- Title Pages
- One Democracy and the Problem of Judgment
- Two Judging at the “End of Reasons”: Rethinking the Aesthetic Turn
- Three Historicism, Judgment, and the Limits of Liberalism: The Case of Leo Strauss
- Four Objectivity, Judgment, and Freedom: Rereading Arendt’s “Truth and Politics”
- Five Value Pluralism and the “Burdens of Judgment”: John Rawls’s <i>Political Liberalism</i>
- Six Relativism and the New Universalism: Feminists Claim the Right to Judge
- Seven From Willing to Judging: Arendt, Habermas, and the Question of ’68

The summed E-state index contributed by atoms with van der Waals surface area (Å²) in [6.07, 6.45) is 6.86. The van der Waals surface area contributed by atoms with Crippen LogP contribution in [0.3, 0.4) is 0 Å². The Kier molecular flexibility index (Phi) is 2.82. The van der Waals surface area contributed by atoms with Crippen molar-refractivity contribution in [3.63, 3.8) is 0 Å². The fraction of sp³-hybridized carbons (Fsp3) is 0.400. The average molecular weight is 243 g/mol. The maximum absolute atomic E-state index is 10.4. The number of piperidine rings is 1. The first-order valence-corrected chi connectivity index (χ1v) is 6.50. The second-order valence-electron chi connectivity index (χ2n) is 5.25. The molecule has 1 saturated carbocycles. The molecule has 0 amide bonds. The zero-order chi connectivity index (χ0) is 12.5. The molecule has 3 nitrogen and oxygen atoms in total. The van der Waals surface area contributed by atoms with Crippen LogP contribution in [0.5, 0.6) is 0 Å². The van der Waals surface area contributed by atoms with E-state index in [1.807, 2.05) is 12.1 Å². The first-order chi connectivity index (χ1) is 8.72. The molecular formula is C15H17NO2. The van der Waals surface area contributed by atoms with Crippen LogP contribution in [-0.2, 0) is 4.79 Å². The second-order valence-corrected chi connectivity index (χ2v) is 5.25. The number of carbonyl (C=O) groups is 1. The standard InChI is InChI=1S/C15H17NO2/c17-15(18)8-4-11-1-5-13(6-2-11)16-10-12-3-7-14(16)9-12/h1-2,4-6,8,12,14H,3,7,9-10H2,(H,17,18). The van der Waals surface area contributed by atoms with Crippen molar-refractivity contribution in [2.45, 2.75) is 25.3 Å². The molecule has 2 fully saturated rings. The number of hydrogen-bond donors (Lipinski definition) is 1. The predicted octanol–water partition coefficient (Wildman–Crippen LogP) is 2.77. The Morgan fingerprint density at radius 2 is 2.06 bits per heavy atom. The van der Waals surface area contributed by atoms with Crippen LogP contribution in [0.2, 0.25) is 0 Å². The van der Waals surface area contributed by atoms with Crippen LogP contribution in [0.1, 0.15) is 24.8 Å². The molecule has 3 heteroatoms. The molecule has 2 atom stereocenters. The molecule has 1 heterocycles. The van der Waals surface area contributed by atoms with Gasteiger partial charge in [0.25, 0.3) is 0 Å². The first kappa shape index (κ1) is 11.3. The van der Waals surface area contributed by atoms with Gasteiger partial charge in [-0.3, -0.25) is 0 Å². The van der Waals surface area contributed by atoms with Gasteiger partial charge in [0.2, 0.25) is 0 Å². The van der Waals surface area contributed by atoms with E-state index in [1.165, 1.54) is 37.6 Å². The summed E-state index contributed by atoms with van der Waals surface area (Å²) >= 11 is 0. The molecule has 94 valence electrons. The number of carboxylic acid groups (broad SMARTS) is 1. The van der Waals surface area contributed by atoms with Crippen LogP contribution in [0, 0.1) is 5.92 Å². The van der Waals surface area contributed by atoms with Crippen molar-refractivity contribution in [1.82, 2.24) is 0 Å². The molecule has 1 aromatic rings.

- Eight What on Earth Is a “Form of Life”? Judging “Alien” Cultures According to Peter Winch
- Nine The Turn to Affect and the Problem of Judgment: Making Political Sense of the Nonconceptual
- Conclusion Judging as a Democratic World-Building Practice
- A Democratic Theory of Judgment
Linda M. G. Zerilli
- University of Chicago Press
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